RIECKHOFF: Barack Obama gets a “B,” Joe Biden also gets a “B.” But 50 folks in the Senate did get “A’s.” Overall, it was a very good year for Congress. They passed a largest funding increase in 77 years and they passed the historic G.I. bill.

But for McCain and for Obama, the most critical issue here was attendance. McCain missed six of nine of our key votes. And Obama actually missed four of nine. Senator McCain missed more votes than Tim Johnson who was in a coma, OK? Senator Obama and Senator McCain both missed more votes than Senator Ted Kennedy who had a brain tumor.

So, it’s about showing up. You can’t support vets if you’re not there to vote on their key issues. And unfortunately, Senator McCain was absent for six of those nine key votes.

MADDOW: And talk about a key issue, one of the votes that he

missed, that Senator Obama did not miss, I should point out, was the new G.I. bill. Senator McCain had a sort of unusual role on the formation of the G.I. bill this year. He did, in the end, try to take sort of credit for it. He was thanked at the outset at the signing ceremony, but he was not involved as an original co-sponsor on this legislation, isn’t that right?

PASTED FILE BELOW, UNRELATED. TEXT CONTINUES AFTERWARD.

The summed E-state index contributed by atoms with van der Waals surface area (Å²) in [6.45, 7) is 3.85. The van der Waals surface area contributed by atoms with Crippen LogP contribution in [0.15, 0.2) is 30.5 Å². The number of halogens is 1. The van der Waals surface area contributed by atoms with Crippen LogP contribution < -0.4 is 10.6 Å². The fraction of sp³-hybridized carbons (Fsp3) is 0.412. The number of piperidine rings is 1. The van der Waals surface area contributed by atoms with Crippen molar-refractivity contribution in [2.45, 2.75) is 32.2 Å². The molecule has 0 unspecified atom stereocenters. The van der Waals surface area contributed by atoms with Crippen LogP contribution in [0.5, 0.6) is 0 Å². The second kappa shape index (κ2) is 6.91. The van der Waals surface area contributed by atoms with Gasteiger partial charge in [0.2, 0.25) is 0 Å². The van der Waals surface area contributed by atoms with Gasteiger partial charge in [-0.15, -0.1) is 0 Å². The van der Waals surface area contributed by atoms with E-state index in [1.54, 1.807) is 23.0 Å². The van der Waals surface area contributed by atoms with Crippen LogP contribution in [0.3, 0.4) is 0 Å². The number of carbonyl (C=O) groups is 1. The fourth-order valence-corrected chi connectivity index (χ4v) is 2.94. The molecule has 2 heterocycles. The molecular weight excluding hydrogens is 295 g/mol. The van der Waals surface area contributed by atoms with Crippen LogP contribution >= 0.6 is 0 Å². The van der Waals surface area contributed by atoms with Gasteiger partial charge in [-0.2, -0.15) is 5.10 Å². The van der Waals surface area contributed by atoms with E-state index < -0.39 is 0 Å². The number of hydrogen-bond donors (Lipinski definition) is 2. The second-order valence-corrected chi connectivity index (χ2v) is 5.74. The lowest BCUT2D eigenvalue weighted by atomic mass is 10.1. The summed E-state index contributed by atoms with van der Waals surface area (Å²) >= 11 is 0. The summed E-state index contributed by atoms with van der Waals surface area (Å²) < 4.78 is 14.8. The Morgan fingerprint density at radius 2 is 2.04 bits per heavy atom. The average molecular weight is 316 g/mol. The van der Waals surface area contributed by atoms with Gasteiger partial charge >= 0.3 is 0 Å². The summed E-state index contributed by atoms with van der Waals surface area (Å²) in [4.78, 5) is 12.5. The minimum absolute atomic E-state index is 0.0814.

RIECKHOFF: Correct. There were 53 original co-sponsors on both sides of the aisle. Eventually, right-wing folks like Senator Warner got involved with folks on the left like Senator Webb. Every major veteran services organization in the country supported it, more ¾ of the House. So, this was kind of a legislative locomotive. And one of the only blocks along the way consistently was Senator McCain.

So, it’s not a partisan issue here. The G.I. bill had tremendous support. And he was just really behind this legislative issue. Now, he’s made attempts to go back and say he was holding out for transferability. Transferability, being able to transfer your G.I. bill benefits to your family members. It was already in the law. It was at the discretion of the Department of Defense.

So, it’s kind of a red herring there. But the reports are out there now. Everybody can check the vote. Go to VeteranReportCard.org, you can check their votes and everybody else who’s up for reelection this year.